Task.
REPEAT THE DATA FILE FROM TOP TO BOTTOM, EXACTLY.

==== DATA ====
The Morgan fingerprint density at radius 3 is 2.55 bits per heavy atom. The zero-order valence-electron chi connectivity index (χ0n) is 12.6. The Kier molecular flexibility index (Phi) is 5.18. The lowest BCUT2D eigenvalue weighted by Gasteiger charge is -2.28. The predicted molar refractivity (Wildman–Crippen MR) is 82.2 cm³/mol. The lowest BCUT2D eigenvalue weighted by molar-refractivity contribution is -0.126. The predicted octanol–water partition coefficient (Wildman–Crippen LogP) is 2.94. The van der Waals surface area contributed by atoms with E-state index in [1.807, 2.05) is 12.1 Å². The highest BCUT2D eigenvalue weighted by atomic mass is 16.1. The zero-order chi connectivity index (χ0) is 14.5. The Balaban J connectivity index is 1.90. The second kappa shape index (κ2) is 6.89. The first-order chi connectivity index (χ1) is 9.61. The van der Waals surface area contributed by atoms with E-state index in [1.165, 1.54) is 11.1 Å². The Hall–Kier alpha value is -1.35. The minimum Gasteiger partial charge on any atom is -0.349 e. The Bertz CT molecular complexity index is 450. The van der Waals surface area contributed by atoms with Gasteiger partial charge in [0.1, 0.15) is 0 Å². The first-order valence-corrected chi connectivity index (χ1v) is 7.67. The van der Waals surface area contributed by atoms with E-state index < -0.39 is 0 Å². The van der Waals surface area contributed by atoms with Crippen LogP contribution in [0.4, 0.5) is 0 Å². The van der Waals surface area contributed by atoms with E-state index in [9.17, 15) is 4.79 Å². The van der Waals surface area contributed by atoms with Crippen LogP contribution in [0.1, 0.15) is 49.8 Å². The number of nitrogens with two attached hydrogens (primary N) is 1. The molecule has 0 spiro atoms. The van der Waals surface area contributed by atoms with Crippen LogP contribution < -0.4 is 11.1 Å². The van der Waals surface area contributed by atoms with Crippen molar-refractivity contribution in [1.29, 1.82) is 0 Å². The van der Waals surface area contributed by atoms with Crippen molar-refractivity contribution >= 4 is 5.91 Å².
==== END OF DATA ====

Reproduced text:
The Morgan fingerprint density at radius 3 is 2.55 bits per heavy atom. The zero-order valence-electron chi connectivity index (χ0n) is 12.6. The Kier molecular flexibility index (Phi) is 5.18. The lowest BCUT2D eigenvalue weighted by Gasteiger charge is -2.28. The predicted molar refractivity (Wildman–Crippen MR) is 82.2 cm³/mol. The lowest BCUT2D eigenvalue weighted by molar-refractivity contribution is -0.126. The predicted octanol–water partition coefficient (Wildman–Crippen LogP) is 2.94. The van der Waals surface area contributed by atoms with E-state index in [1.807, 2.05) is 12.1 Å². The highest BCUT2D eigenvalue weighted by atomic mass is 16.1. The zero-order chi connectivity index (χ0) is 14.5. The Balaban J connectivity index is 1.90. The second kappa shape index (κ2) is 6.89. The first-order chi connectivity index (χ1) is 9.61. The van der Waals surface area contributed by atoms with E-state index in [1.165, 1.54) is 11.1 Å². The Hall–Kier alpha value is -1.35. The minimum Gasteiger partial charge on any atom is -0.349 e. The Bertz CT molecular complexity index is 450. The van der Waals surface area contributed by atoms with Gasteiger partial charge in [0.1, 0.15) is 0 Å². The first-order valence-corrected chi connectivity index (χ1v) is 7.67. The van der Waals surface area contributed by atoms with E-state index < -0.39 is 0 Å². The van der Waals surface area contributed by atoms with Crippen LogP contribution in [0.4, 0.5) is 0 Å². The van der Waals surface area contributed by atoms with E-state index in [9.17, 15) is 4.79 Å². The van der Waals surface area contributed by atoms with Crippen LogP contribution in [0.1, 0.15) is 49.8 Å². The number of nitrogens with two attached hydrogens (primary N) is 1. The molecule has 0 spiro atoms. The van der Waals surface area contributed by atoms with Crippen LogP contribution < -0.4 is 11.1 Å². The van der Waals surface area contributed by atoms with Crippen molar-refractivity contribution in [1.29, 1.82) is 0 Å². The van der Waals surface area contributed by atoms with Crippen molar-refractivity contribution >= 4 is 5.91 Å².